RB Soso Jamabo (Photo by Steve Cheng)

UCLA vs. Texas A&M Statistical Analysis

Sep. 2 -- What do the stats tell us about UCLA vs. Texas A&M this weekend?

If there were a September Championship, UCLA and Texas A&M would have been big time contenders the last three seasons. The winner of Saturday’s season opener has a chance to make some early season noise and attract some of the hype that has been slower in coming this offseason—siphoned off by newer shiny objects like Washington and Houston. What can last season’s stats tell us about how the two teams match up?

As in previous years and in the Statistical Season Preview, we use the following stats:

  • Yards Per Stop: A measure of efficiency
  • Yards Per Play: A measure of explosiveness
  • Points Per Drive and Points Per Trip Inside the 40: A measure of scoring proficiency
  • Field Position Margin
  • Turnover Margin


We can immediately see why the Aggies had to go looking for a new offensive coordinator. Only two years removed from Johnny Manziel, Mike Evans, and an elite-level offensive line, Texas A&M was mediocre at best on offense last year. Despite (or perhaps because of) having two different elite quarterback recruits start games for them, the Aggies only managed a paltry 5.5 Yards Per Play. That’s not good even before we take into account the wealth of receiving talent on the team.

Interestingly, last year was among Noel Mazzone’s best years as far as explosive plays, with the Bruins managing a very good 6.5 yards per play. The NZone isn’t normally built for the big play, but it will be interesting to see how the Mazzone and his new stable of receivers are able to deal with a UCLA defense that was still pretty good at preventing big plays last season.

It must have been especially infuriating for the 12th Man to watch A&M flail away on offense with a Passing Success Rate of 38.6% (good for 82nd in the country according to Football Study Hall) when they actually had a pretty solid run game, with a Rushing Success Rate of 48.0%, good for 17th in the country. On standard downs, the Aggies ran the ball only 52.8% of the time, 101st in the country. It looks like the new-look UCLA run defense may have to wait a couple of weeks before its first real test, as Mazzone’s offense ran the ball 53.0% of the time, 100th in the country last season.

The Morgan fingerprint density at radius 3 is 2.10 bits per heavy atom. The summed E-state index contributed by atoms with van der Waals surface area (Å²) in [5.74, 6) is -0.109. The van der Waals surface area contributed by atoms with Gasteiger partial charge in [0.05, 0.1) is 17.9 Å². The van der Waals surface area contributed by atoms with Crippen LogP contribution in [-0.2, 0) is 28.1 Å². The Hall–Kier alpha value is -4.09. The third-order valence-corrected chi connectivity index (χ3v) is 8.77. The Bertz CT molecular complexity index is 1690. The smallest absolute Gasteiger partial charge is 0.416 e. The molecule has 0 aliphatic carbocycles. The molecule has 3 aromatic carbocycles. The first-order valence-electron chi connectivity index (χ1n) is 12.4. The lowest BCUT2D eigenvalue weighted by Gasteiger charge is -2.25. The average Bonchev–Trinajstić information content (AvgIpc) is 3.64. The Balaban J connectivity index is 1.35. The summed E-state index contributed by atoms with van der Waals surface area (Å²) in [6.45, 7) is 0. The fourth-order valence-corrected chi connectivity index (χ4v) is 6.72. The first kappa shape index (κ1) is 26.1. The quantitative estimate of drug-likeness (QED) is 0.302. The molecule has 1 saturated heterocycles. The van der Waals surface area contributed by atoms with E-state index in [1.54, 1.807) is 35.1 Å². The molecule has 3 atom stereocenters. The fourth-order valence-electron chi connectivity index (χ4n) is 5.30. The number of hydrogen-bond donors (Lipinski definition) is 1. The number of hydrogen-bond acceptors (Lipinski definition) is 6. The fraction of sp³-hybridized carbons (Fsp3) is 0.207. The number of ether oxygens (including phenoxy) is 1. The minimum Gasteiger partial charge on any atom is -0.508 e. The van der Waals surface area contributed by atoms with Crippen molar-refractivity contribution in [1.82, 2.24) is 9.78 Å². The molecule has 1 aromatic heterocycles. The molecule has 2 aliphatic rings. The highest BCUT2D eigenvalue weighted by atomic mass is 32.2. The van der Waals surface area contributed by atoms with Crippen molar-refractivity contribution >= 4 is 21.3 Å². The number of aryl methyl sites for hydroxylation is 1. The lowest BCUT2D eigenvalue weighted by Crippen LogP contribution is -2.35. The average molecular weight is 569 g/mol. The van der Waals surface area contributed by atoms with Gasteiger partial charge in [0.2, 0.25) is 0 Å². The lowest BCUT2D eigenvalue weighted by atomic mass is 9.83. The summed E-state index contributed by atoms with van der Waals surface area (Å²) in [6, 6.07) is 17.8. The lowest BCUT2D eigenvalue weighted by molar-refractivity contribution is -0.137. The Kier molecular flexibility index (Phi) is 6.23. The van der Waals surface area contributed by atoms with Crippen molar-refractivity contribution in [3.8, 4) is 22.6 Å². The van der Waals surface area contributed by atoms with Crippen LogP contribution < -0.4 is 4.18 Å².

The game thus appears that it may play into what has long been a Mora-era strength—the UCLA pass defense. However, as every UCLA fan probably knows, the Mazzone offense is really built for efficiency rather than the big play, while the UCLA defense has been geared to prevent big plays. It will be interesting to see how patient new A&M quarterback Trevor Knight is in looking for the short pass, plus whether the UCLA defense makes any schematic adjustments to account for Mazzone’s tendencies.


Under SEC defensive maestro John Chavis, the Texas A&M defense turned into a pretty solid, if unspectacular group last season. Interestingly, it appears that the Aggies were much better at preventing efficiency (their 34.83 Yards Per Stop is just outside of Top 25 level) than explosiveness in 2015. The Sports Illustrated story on Josh Rosen this offseason told the story of Rosen throwing a big play dart for a touchdown, then telling Mora that he just figured “why not.” Despite the formidable Aggie pass rush (tenth in the country in Adjusted Sack Rate last season), there does appear to be an opportunity to find some big plays in the passing game. Just in time for UCLA to transition from bigger possession receivers to smaller deep threats.